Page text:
Y.S: Corbyn has managed eventually to break the “bad press” monopoly, put forward an appealing message and radicalize the terms of public debate in the UK, attracting ordinary people back to politics. This is a major accomplishment in a party that, in the New Labour era, seemed to have wholly accepted neoliberalism. From this point of view there are rhetorical similarities between the “inclusionary” but anti-establishment orientation of SYRIZA and the basic left-wing populist slogan of Corbyn, pitting “the many” against “the few”. This goes to show that post-democracy, neoliberal globalization and increasing inequality produce populist mobilizations everywhere: in the periphery, in the semi-periphery (like Greece) and in the old colonial powers, where the capitalist centres are mainly located (like the UK).

“Corbyn has achieved a major accomplishment in a party that, in the New Labour era, seemed to have wholly accepted neoliberalism” 

To what extent these trends will be reversed by inclusionary, left-wing political projects (like Corbyn’s Labour party and SYRIZA) or whether the latter will be crushed by systemic forces, leaving the radical right as the only (dangerous) outlet of popular grievances and frustrated demands is the foremost political question of the next few years. At any rate, however, the UK is not Greece: it has never adopted the Euro, it has an economy of much more substantial size and output, and has never been trapped in a crypto-colonial relationship with the European gaze…

Unlike Greece, the UK (and Corbyn) are not trapped in a crypto-colonial relationship with the European gaze” 

M.E: Are you working on something new at the moment?

Y.S: My current work is divided into two main areas. On the one hand, we are developing further our more nuanced orientation on populism research; hence, since you give me this opportunity, I would like to highlight, out of our recent publishing production, a special dossier of European Political Science, entitled “Populist Discourses and Political Communication in Southern Europe” that comprises relevant articles on populism (in politics and in the media) in contemporary Southern Europe. A whole book, The Populist Scandal, is bound to follow, both in Greek and in English, showcasing this whole approach and its many productive applications.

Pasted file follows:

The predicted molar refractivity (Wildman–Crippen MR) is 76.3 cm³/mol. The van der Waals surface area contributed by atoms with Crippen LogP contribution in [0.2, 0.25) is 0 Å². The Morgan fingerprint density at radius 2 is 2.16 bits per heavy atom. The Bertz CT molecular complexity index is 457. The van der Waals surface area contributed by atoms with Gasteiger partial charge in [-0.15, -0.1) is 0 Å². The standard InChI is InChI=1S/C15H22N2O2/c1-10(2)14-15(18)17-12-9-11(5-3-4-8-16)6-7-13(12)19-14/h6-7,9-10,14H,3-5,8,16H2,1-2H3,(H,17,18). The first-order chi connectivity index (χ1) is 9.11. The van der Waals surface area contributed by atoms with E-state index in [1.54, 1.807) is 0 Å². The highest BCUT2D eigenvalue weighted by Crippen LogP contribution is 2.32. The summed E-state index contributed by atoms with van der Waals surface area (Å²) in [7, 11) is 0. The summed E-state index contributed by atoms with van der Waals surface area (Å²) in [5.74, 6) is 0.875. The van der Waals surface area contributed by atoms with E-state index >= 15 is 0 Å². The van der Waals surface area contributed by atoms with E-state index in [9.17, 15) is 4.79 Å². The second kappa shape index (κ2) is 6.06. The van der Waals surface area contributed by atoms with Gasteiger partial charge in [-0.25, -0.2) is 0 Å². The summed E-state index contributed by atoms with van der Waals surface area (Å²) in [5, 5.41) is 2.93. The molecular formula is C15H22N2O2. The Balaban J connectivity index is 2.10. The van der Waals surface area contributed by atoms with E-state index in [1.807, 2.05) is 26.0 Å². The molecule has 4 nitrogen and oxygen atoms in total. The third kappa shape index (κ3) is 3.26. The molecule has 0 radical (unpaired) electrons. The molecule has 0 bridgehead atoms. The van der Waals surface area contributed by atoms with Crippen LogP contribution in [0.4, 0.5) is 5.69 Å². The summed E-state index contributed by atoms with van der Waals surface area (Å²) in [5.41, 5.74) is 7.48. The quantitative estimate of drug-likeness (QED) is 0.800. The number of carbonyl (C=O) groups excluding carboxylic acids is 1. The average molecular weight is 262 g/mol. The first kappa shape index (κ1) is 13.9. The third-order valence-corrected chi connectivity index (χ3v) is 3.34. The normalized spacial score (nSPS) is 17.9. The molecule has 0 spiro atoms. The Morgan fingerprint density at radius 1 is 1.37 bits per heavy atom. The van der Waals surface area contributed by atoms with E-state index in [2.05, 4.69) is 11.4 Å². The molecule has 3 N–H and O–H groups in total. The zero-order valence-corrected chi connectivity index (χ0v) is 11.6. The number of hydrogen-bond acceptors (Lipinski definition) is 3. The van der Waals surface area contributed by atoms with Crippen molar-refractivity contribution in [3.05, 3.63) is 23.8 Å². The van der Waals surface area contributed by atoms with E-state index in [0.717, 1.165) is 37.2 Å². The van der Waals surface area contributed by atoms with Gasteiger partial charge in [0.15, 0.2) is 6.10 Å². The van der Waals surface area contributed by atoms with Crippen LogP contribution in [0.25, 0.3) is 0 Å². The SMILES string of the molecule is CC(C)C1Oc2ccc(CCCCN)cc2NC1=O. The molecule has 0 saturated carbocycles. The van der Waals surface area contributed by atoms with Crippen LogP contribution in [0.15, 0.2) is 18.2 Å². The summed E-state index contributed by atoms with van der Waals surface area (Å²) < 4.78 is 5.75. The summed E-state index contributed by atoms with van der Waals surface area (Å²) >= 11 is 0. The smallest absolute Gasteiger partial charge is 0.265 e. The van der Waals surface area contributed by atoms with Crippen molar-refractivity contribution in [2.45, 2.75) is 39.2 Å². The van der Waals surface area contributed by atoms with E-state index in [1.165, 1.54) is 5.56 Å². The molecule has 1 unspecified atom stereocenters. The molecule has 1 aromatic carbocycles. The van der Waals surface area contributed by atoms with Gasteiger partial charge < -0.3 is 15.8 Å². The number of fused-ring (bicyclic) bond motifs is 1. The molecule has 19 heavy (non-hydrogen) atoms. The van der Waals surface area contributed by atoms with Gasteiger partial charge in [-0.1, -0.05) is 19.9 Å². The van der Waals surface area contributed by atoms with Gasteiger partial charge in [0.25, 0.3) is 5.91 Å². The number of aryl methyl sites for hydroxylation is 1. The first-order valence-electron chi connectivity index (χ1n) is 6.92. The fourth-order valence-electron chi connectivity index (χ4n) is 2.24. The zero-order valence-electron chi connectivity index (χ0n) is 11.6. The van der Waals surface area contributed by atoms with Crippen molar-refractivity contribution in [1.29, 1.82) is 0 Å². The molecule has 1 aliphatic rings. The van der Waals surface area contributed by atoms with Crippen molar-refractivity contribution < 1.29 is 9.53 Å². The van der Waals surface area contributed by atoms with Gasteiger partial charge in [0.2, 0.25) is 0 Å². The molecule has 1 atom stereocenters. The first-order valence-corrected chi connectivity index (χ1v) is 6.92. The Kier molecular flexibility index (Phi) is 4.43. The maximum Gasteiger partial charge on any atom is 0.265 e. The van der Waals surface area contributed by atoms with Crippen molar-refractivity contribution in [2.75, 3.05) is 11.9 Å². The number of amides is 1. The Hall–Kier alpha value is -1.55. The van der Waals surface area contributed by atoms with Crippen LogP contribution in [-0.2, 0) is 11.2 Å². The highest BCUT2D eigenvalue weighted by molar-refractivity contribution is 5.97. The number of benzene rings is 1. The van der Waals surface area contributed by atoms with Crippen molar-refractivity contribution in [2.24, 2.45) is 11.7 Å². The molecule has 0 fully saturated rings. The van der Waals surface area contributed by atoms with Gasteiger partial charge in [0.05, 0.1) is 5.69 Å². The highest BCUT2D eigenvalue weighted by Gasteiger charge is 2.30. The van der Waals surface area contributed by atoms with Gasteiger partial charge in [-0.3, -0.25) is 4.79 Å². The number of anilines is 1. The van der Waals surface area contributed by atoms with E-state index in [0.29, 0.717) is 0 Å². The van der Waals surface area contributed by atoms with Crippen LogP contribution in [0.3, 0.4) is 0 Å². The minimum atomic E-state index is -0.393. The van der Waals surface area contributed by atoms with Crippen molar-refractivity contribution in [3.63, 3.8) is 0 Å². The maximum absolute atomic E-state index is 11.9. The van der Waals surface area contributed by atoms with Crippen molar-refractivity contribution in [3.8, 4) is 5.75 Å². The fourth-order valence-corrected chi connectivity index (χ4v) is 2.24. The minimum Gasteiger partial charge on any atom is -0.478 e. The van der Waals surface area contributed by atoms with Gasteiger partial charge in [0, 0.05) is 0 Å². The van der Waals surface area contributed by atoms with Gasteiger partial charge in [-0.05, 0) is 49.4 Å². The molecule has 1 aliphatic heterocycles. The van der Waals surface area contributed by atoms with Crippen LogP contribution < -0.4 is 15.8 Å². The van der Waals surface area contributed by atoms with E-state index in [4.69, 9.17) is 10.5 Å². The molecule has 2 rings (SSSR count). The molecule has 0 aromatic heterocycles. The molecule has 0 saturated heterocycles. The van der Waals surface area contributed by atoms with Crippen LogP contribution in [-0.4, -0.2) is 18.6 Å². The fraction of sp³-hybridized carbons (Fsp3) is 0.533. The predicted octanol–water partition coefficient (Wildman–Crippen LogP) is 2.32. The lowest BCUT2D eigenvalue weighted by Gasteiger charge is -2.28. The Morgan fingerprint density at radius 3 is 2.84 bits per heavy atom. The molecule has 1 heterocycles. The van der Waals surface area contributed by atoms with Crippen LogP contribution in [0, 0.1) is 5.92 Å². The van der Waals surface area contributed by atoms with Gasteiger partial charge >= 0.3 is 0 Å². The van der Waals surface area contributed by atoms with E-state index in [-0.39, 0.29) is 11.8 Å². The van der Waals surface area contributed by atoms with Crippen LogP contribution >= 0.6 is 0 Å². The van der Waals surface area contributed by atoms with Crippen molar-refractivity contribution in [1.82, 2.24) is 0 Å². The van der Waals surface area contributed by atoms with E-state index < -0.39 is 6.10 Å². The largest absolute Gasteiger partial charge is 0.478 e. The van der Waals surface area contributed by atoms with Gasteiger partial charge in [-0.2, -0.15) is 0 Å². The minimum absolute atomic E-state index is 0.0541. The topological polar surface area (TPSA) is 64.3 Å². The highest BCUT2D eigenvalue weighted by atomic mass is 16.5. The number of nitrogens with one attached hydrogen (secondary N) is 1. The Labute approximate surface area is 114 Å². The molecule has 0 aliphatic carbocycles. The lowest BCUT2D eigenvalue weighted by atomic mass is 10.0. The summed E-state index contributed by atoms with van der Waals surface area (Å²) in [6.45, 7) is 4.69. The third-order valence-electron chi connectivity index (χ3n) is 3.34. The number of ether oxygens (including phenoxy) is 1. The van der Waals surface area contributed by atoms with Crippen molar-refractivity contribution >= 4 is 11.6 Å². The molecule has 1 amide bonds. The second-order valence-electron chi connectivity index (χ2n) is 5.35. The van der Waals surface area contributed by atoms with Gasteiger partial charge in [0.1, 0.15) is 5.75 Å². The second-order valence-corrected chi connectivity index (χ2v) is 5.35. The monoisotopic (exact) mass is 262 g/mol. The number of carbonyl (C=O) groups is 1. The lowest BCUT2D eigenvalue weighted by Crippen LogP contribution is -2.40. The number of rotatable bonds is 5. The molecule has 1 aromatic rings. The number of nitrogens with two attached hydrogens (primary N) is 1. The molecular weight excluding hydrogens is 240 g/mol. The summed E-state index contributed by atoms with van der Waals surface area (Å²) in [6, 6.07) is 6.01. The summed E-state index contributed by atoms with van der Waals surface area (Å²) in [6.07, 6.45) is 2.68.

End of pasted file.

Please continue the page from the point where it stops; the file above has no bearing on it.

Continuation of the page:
On the other hand, my main research interest remains to explore the relevance of psychoanalysis (mainly Freud and Lacan) for contemporary political theory. I am, thus, really honored that Routledge has entrusted me with editing the forthcoming Routledge Handbook of Psychoanalytic Political Theory, a major project registering for the first time so clearly the distinct presence and promise of this field, which will be published shortly.

Yannis Stavrakakis studied political science at Panteion University (Athens) and received his MA degree from the Ideology and Discourse Analysis Programme at the University of Essex, where he also completed his PhD. He has worked at the Universities of Essex and Nottingham before taking up his position at the Aristotle University of Thessaloniki in 2006. His research primarily focuses on contemporary political theory (with emphasis on psychoanalytic and poststructuralist approaches) and on the analysis of ideology and discourse in late modern societies (with emphasis on populism, environmentalism, nationalism and postdemocracy). He is the author of Lacan and the Political (Routledge, London & New York 1999) and The Lacanian Left (Edinburgh University Press/ SUNY Press, Edinburgh and Albany 2007) and coeditor of Discourse Theory and Political Analysis (Manchester University Press, Manchester 2000), Lacan & Science (Karnac, London 2002), Aspects of Censorship in Greece (Nefeli, Athens 2008) and The Political in Contemporary Art (Ekkremes, Athens 2008). He has co-authored with Nikolas Sevastakis, Populism, anti-populism and crisis (Nefeli, Athens 2012). He is vice-president of the Hellenic Political Science Association and co-convener of the Populism Specialist Group of the British Political Studies Association. During the period 2014-15 he headed the research programme: POPULISMUS: Populist Discourse and Democracy.

Yannis Stavrakakis ©